Thursday, September 16, 2010

Conservative Evangelists and Liberal Tacticians

Yesterday, contemplating Christine O’Donnell’s Senate primary victory in Delaware, I noted that, while it’s natural to speak of “movement conservatism,” it never occurs to us to speak of "movement liberalism.” That point warrants a little more attention.

Generally speaking, we expect democratic politicians to do their best to win elections in the hope that they’ll satisfy some of our preferences and promote some of our ideals in the process. So what are we to make of the fact that ambitious conservative politicians like Sarah Palin and Jim DeMint visibly supported O’Donnell, a likely loser in the Delaware Senate general election, over a likely winner like Mike Castle?

The best answer I can think of is that modern American conservatism is a political movement and Palin and DeMint are movement politicians. As such, heartfelt ideological convictions figure into their political careers in two crucial ways: first, they subordinate electoral victory to ideological rectitude—that’s why DeMint insists he’d rather be part of a steadfastly conservative Senate minority that an ideologically flabby majority; second, they regard winning hearts and minds as the principal measure of political success. Movement politicians are political evangelists who’ve persuaded themselves that, if they manage to win enough ideological converts, elections will take care of themselves. By that measure, the Delaware Senate primary was a political victory for conservatism even if it costs Republicans a Senate seat in the next election.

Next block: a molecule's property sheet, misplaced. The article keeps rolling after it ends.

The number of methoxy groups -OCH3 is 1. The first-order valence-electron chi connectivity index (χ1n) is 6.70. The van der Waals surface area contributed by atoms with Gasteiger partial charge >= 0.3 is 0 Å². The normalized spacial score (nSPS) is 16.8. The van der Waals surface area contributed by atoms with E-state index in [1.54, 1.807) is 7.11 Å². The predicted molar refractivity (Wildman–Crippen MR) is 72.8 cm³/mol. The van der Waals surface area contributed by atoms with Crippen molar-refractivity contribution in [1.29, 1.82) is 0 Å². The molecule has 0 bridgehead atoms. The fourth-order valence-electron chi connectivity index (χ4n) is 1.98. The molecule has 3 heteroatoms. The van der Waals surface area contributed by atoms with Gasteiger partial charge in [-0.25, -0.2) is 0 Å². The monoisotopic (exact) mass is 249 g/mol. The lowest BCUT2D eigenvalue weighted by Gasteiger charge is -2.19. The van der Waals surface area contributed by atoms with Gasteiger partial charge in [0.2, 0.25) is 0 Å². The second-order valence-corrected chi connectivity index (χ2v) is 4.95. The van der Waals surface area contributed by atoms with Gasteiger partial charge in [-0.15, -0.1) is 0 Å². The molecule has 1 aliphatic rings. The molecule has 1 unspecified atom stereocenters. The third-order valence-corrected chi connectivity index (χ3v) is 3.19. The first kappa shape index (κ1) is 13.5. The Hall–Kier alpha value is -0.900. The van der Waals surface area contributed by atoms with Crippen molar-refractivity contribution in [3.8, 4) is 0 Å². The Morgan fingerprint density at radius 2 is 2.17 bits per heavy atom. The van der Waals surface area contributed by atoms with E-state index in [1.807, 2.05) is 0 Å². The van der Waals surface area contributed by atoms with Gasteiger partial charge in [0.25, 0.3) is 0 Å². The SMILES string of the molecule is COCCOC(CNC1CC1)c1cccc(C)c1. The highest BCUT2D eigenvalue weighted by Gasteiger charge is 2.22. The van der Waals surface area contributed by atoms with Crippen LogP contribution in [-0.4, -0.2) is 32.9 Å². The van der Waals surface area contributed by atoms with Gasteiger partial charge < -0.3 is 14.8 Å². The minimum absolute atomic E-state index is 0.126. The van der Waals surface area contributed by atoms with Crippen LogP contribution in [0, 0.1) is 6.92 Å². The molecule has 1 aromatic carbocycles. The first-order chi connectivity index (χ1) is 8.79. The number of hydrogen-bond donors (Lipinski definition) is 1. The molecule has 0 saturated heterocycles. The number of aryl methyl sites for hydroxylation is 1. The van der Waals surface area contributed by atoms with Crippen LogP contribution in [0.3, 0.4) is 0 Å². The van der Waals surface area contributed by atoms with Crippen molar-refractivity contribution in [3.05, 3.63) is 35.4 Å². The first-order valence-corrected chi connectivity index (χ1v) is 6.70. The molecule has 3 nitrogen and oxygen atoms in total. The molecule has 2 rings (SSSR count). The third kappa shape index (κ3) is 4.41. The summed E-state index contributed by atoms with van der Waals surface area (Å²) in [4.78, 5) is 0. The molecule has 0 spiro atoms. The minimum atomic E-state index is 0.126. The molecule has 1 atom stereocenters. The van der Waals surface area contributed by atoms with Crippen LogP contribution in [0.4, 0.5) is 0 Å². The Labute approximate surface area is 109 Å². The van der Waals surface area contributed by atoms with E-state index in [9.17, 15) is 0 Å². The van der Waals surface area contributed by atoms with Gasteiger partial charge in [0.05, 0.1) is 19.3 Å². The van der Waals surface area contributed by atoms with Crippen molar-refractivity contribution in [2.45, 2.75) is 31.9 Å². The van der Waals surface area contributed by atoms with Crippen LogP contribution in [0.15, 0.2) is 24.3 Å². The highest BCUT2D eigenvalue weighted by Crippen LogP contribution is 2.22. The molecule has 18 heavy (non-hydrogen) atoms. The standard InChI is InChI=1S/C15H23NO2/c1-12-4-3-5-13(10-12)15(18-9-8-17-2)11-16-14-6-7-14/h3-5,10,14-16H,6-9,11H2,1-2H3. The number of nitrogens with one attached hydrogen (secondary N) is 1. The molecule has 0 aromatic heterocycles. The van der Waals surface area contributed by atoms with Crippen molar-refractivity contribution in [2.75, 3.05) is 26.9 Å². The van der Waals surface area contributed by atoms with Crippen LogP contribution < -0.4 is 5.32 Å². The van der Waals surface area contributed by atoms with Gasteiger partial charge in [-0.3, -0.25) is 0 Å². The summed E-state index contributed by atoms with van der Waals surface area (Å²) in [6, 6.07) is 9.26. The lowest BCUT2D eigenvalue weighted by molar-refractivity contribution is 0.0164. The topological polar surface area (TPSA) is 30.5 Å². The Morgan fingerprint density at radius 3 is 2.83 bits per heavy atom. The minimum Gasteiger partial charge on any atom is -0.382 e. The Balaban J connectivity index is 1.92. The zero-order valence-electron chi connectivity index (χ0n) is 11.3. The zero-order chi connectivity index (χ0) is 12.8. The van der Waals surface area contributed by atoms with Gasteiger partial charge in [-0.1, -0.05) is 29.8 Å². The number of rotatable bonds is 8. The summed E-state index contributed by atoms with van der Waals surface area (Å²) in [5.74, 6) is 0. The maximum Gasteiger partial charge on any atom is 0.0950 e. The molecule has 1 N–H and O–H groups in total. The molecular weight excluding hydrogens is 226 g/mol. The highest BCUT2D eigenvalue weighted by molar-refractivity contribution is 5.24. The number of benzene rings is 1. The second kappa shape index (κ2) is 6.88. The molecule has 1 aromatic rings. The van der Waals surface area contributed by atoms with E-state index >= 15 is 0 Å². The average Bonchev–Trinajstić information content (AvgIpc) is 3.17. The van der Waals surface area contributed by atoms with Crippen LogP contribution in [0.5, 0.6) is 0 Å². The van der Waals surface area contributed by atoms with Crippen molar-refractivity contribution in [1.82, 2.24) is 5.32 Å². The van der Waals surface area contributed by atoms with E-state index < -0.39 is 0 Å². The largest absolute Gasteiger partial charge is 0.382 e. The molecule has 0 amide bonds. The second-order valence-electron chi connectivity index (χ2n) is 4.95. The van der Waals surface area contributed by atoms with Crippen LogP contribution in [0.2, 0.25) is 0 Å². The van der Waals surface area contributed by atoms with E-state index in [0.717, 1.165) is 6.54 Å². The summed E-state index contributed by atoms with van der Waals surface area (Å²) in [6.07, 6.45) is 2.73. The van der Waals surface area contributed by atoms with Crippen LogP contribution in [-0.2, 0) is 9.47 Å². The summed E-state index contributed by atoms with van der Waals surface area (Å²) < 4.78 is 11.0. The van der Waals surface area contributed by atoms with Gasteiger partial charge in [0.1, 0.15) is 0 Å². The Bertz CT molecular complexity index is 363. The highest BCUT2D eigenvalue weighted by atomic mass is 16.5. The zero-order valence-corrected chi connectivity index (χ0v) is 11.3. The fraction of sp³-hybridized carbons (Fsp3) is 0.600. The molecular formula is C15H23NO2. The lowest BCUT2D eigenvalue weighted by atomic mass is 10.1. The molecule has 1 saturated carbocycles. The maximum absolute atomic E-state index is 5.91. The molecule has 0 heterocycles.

I’ll leave it to you to decide whether a “movement politician” is a good thing to be. My point is that liberal movement politicians are an endangered species if they exist at all (the late Paul Wellstone is the last prominent specimen that comes to my mind). Or, to put the same point a different way, liberalism is no longer an ideological movement the way conservatism is. It was not so long ago, but you’d have to go back to Ted Kennedy in 1980, to find a liberal who had a chance of winning the Democratic presidential nomination running as a movement politician.

I’m not forgetting that there are plenty of Democratic politicians ready to stand by their own liberal principles even when it’s politically costly—the way lots of liberal congressmen walked the political plank by voting for ObamaCare is evidence enough of that. But that doesn’t make even the most doctrinaire liberals among them into movement politicians. If they were, they wouldn’t regard enacting ObamaCare despite its unpopularity as the greatest liberal achievement of the last forty years on the theory that, if they played their tactical cards right, public opinion would eventually take care of itself.  A conservative “achievement” of that sort would strike a Palin or a DeMint as a humiliating political defeat.

That raises a question for liberals who like to call themselves progressives: does it make sense to think of an ideology as “progressive” when its devotees are no longer in the business of winning hearts and minds?

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